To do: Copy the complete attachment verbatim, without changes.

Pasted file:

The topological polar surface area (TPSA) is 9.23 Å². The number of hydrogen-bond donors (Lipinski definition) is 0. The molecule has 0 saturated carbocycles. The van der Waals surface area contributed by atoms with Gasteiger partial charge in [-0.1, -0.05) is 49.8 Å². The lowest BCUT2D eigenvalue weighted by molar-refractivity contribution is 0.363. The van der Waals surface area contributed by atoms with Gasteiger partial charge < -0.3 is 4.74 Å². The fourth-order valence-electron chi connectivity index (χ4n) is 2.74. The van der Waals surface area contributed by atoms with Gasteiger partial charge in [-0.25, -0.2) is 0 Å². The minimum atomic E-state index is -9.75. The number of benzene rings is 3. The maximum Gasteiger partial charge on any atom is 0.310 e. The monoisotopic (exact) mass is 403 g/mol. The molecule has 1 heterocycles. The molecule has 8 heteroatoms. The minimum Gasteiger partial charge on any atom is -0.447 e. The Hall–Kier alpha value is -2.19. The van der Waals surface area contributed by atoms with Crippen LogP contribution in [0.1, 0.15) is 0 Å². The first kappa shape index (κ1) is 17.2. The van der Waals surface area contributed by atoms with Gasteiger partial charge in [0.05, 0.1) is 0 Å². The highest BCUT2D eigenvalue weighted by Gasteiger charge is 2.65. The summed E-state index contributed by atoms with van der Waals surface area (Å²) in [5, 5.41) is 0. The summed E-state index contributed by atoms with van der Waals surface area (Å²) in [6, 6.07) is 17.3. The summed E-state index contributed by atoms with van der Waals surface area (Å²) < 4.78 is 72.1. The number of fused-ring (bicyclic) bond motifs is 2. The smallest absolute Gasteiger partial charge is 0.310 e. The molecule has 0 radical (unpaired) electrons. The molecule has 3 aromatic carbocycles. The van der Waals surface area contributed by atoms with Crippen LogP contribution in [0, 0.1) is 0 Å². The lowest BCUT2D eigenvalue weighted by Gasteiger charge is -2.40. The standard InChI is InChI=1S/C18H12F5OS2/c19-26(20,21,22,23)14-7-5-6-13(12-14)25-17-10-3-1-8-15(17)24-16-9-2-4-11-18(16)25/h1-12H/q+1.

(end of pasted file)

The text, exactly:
The topological polar surface area (TPSA) is 9.23 Å². The number of hydrogen-bond donors (Lipinski definition) is 0. The molecule has 0 saturated carbocycles. The van der Waals surface area contributed by atoms with Gasteiger partial charge in [-0.1, -0.05) is 49.8 Å². The lowest BCUT2D eigenvalue weighted by molar-refractivity contribution is 0.363. The van der Waals surface area contributed by atoms with Gasteiger partial charge < -0.3 is 4.74 Å². The fourth-order valence-electron chi connectivity index (χ4n) is 2.74. The van der Waals surface area contributed by atoms with Gasteiger partial charge in [-0.25, -0.2) is 0 Å². The minimum atomic E-state index is -9.75. The number of benzene rings is 3. The maximum Gasteiger partial charge on any atom is 0.310 e. The monoisotopic (exact) mass is 403 g/mol. The molecule has 1 heterocycles. The molecule has 8 heteroatoms. The minimum Gasteiger partial charge on any atom is -0.447 e. The Hall–Kier alpha value is -2.19. The van der Waals surface area contributed by atoms with Crippen LogP contribution in [0.1, 0.15) is 0 Å². The first kappa shape index (κ1) is 17.2. The van der Waals surface area contributed by atoms with Gasteiger partial charge in [0.05, 0.1) is 0 Å². The highest BCUT2D eigenvalue weighted by Gasteiger charge is 2.65. The summed E-state index contributed by atoms with van der Waals surface area (Å²) in [5, 5.41) is 0. The summed E-state index contributed by atoms with van der Waals surface area (Å²) in [6, 6.07) is 17.3. The summed E-state index contributed by atoms with van der Waals surface area (Å²) < 4.78 is 72.1. The number of fused-ring (bicyclic) bond motifs is 2. The smallest absolute Gasteiger partial charge is 0.310 e. The molecule has 0 radical (unpaired) electrons. The molecule has 3 aromatic carbocycles. The van der Waals surface area contributed by atoms with Crippen LogP contribution in [0, 0.1) is 0 Å². The lowest BCUT2D eigenvalue weighted by Gasteiger charge is -2.40. The standard InChI is InChI=1S/C18H12F5OS2/c19-26(20,21,22,23)14-7-5-6-13(12-14)25-17-10-3-1-8-15(17)24-16-9-2-4-11-18(16)25/h1-12H/q+1.